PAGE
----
Toro manufactures landscaping equipment and irrigation products for residential and commercial use. Toro sprinklers, including pop-up and gear-driven models, provide water to keep lawns and gardens healthy. Maintaining your Toro sprinkler system includes making necessary repairs. Clogged sprinkler filters, misaligned heads, poor watering radius, poor watering arc and damaged sprinkler heads can all negatively affect your sprinkler system's efficiency and affect your lawn or garden. Underground supply lines that are damaged should be addressed immediately to avoid water waste and decreased sprinkler performance.
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Things you need
- Philip's-head screwdriver
- Flathead screwdriver
- Hex driver
- PVC primer
- PVC cement
- PVC fitting
- Measuring tape
- PVC pipe
- PVC cutters
Turn sprinklers so they are facing the desired watering area. Turn on the sprinkler system. Grab the body or housing of misaligned heads and turn them as needed.
Clean the sprinkler filter. Dirt and other debris may clog the filter screen located inside your Toro sprinkler. This can reduce water flow. Hold the sprinkler body with one hand and unscrew the cap with the other. Remove the cap, nozzle and assembly from the sprinkler body. Remove the screen and flush it with water. Flush the nozzle, assembly and body with water also. Reinstall the screen, cap, nozzle and assembly. Turn the sprinkler on to test its operation.
Adjust sprinkler radii. To adjust the watering radius or distance of a Toro sprinkler, use a screwdriver or hex driver to turn the adjustment screw located on top of the sprinkler and above the sprayer. Turning the screw clockwise will decrease the spray radius. Turning it counterclockwise will increase it.
Adjust the arc of sprinklers. This step applies to Toro gear-driven sprinklers that rotate when in use. Adjust sprinkler arc by pushing down on the nozzle and turning it to the left or counterclockwise. Release the nozzle after you have finished making the adjustment.
Replace sprinkler nozzles. If a sprinkler nozzle has been damaged or is not performing properly after completing the above steps, it may need to be replaced. For fixed-spray nozzles like the Toro 570 series, pull up on the riser and unscrew the nozzle by turning counterclockwise. Remove the existing filter. Insert the new filter and tighten the new nozzle by threading it clockwise.
Toro gear-driven sprinklers like the Super 600 use a set screw. Push down on the cap to expose the set screw. Loosen the set screw and unscrew the nozzle. Screw on the new nozzle and tighten the set screw. Slowly release the cap.
Replace the entire sprinkler. Severe damage to a sprinkler may require complete replacement. Use a shovel to dig a hole around the sprinkler head and the underground riser pipe. Hold the riser with one hand and unscrew the existing sprinkler with the other by grabbing the body and turning it counterclockwise. Install the new sprinkler by threading it onto the riser in a clockwise direction until tight. Fill in the hole around the sprinkler and tamp the earth down with your foot.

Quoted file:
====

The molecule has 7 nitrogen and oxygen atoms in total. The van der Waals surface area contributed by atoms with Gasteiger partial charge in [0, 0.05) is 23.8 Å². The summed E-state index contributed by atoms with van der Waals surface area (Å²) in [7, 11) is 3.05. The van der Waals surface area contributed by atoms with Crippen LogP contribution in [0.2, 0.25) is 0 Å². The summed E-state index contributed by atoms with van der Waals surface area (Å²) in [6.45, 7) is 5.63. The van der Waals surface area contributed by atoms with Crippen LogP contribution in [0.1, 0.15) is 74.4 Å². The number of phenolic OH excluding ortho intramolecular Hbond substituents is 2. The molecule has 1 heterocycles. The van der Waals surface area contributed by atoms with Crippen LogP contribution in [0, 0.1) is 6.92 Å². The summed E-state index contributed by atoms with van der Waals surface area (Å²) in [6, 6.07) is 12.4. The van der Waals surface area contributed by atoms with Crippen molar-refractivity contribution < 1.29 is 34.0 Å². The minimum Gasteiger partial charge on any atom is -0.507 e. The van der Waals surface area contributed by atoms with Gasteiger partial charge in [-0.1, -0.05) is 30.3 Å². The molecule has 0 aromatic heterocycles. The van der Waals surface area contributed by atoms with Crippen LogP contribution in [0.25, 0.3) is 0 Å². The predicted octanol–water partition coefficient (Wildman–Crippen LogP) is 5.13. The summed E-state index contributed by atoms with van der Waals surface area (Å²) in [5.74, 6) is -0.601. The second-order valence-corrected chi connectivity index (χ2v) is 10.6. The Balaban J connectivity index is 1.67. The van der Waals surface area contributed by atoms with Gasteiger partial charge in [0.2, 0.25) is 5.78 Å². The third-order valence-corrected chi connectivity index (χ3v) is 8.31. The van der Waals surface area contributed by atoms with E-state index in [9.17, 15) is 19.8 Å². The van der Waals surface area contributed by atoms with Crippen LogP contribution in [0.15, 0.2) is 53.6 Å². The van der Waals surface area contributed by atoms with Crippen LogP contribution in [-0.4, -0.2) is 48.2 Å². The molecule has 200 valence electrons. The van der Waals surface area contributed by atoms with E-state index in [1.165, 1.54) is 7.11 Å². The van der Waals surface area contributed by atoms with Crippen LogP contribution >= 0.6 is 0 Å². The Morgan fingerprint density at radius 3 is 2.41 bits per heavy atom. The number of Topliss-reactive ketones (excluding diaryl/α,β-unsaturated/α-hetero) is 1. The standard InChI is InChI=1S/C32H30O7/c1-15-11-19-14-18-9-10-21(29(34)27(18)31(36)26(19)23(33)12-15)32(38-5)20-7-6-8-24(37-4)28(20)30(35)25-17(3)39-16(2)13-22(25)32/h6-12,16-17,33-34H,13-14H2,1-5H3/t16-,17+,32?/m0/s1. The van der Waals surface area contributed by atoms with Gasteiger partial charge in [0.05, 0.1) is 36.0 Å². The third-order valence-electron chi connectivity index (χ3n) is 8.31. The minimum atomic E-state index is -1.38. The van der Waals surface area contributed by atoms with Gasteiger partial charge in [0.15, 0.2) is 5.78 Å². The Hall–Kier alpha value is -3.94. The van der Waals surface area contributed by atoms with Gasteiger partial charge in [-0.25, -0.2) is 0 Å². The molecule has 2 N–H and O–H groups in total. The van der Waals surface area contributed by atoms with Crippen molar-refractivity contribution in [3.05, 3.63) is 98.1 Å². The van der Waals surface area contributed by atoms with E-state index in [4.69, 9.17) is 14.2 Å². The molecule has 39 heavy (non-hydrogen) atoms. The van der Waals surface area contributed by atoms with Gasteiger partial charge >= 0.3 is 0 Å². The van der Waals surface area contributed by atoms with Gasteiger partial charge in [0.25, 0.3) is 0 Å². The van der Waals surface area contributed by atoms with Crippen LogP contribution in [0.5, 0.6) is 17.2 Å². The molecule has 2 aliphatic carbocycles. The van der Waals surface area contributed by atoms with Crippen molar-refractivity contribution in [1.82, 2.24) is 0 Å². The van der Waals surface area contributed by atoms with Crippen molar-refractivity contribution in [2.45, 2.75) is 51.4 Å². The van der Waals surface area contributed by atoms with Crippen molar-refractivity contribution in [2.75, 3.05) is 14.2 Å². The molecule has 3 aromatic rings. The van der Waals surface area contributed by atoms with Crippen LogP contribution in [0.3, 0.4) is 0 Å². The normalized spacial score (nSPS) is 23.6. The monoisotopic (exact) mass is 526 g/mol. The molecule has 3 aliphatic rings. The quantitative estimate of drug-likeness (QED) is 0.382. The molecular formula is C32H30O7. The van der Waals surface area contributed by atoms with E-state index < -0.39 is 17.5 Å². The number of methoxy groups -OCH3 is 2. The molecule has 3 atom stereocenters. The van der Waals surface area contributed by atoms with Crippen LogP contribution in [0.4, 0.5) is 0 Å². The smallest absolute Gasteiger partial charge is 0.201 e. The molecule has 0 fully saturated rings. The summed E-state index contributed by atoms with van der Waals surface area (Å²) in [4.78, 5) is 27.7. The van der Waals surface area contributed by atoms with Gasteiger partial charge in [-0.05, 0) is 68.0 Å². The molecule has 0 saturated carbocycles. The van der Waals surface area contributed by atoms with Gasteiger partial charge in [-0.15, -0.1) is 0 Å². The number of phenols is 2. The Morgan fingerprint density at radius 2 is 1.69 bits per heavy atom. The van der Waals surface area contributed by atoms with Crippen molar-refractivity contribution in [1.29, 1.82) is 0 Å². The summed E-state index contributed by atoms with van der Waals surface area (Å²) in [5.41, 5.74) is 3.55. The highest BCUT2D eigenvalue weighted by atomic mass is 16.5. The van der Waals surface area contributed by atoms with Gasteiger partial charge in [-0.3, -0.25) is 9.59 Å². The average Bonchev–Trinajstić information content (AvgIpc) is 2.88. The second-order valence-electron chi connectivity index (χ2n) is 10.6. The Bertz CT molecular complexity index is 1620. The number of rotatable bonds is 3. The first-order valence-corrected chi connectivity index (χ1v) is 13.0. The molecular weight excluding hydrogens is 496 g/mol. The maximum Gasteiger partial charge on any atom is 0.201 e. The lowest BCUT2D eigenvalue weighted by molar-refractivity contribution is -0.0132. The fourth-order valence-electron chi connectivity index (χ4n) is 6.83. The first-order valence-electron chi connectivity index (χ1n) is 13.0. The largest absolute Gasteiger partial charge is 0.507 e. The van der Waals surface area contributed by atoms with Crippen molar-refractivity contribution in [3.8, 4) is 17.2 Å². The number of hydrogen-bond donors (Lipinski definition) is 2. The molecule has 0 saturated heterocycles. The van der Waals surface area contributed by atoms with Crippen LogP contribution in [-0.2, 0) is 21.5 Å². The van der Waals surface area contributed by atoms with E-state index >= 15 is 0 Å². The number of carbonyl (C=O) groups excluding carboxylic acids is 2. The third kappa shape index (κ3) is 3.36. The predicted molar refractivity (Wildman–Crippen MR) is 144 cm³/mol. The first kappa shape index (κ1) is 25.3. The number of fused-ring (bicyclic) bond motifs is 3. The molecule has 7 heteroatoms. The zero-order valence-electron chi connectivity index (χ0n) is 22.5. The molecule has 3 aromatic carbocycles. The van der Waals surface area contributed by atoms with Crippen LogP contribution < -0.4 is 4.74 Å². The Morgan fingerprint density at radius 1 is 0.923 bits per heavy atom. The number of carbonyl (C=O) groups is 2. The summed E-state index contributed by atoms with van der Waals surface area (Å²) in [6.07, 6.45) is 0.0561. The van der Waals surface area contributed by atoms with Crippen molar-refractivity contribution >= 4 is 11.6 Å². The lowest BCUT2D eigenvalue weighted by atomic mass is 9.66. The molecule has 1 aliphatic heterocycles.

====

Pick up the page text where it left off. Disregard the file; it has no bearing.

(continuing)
Repair broken underground supply lines. Use a shovel to dig the earth up around the broken line. If the break is small, you may be able to cut the section out with PVC cutters and install a fitting. For large sections of pipe that are damaged, you will need to replace the entire length of pipe. Measure the amount of the break with a tape measure. Use a PVC cutter to cut a new section of PVC pipe to match. Cut the damaged pipe out. Apply PVC primer to the ends of the underground pipe and the new pipe you cut. Also apply primer to the insides of two couplings, which will join the pipes together. After allowing the primer to dry, apply PVC cement to the ends of the underground pipe and to one side of each coupling. Twist the cemented end of the couplings onto the underground pipe. Apply PVC cement to the other end of the couplings and the new pipe. Insert the pipe into the couplings by twisting one end inside one coupling and slightly flexing the pipe to insert the other end. Allow to dry and then turn on the system to test for leaks. Fill the ground in and tamp it down with your foot.
Tips and warnings
- Some Toro sprinklers may be sold with an adjustment key for changing the sprinkler's radius and arc.
- For Toro arc adjustments, you may need to find the fixed left edge or stop. This is the left edge of the sprinkler beyond which the nozzle will not move. Push down on the nozzle and turn it to the left. If the nozzle is difficult to turn, turn it to the right and then the left. When the sprinkler ceases to turn left, you have found the fixed left edge. Align the left edge with the desired start/stop point by grabbing the sprinkler body and turning it. The right edge or stop can be adjusted using Step 4.
- Some Toro sprinklers like the Super 600 have an arc adjustment button located on the sprinkler's stem. While the sprinkler is operating, push the button in and turn the nozzle clockwise to increase the arc. Turn the nozzle counterclockwise to decrease it.
- Turning the radius-adjustment screw too far may cause it to come out.
- Do not force the sprinkler nozzle to turn. Always turn it in the direction of least resistance or force, or if it is on turn it in the direction of movement.
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